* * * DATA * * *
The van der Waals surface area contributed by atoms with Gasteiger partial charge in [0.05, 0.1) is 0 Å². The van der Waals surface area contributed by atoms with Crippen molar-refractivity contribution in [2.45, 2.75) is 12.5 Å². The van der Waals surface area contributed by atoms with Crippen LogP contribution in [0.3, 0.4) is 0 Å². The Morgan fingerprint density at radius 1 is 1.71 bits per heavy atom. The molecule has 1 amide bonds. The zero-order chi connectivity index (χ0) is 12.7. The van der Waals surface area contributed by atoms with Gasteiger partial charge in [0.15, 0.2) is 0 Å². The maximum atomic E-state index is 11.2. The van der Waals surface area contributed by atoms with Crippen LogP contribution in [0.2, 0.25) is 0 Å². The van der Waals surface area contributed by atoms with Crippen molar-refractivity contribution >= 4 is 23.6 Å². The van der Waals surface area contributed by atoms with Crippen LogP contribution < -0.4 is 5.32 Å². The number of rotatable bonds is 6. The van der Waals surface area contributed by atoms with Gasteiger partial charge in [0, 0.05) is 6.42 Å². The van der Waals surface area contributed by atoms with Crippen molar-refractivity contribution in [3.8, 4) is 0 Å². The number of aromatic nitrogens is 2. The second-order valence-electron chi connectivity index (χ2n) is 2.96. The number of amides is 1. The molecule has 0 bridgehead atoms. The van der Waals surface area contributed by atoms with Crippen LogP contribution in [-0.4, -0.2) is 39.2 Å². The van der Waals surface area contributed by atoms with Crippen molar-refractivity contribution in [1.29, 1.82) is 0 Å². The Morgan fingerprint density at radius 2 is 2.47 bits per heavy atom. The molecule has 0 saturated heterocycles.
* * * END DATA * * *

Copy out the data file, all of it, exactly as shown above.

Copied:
The van der Waals surface area contributed by atoms with Gasteiger partial charge in [0.05, 0.1) is 0 Å². The van der Waals surface area contributed by atoms with Crippen molar-refractivity contribution in [2.45, 2.75) is 12.5 Å². The van der Waals surface area contributed by atoms with Crippen LogP contribution in [0.3, 0.4) is 0 Å². The Morgan fingerprint density at radius 1 is 1.71 bits per heavy atom. The molecule has 1 amide bonds. The zero-order chi connectivity index (χ0) is 12.7. The van der Waals surface area contributed by atoms with Gasteiger partial charge in [0.15, 0.2) is 0 Å². The maximum atomic E-state index is 11.2. The van der Waals surface area contributed by atoms with Crippen LogP contribution in [0.2, 0.25) is 0 Å². The van der Waals surface area contributed by atoms with Crippen molar-refractivity contribution >= 4 is 23.6 Å². The van der Waals surface area contributed by atoms with Crippen LogP contribution < -0.4 is 5.32 Å². The number of rotatable bonds is 6. The van der Waals surface area contributed by atoms with Gasteiger partial charge in [0, 0.05) is 6.42 Å². The van der Waals surface area contributed by atoms with Crippen molar-refractivity contribution in [3.8, 4) is 0 Å². The number of aromatic nitrogens is 2. The second-order valence-electron chi connectivity index (χ2n) is 2.96. The number of amides is 1. The molecule has 0 bridgehead atoms. The van der Waals surface area contributed by atoms with Crippen LogP contribution in [-0.4, -0.2) is 39.2 Å². The van der Waals surface area contributed by atoms with Crippen molar-refractivity contribution in [1.29, 1.82) is 0 Å². The Morgan fingerprint density at radius 2 is 2.47 bits per heavy atom. The molecule has 0 saturated heterocycles.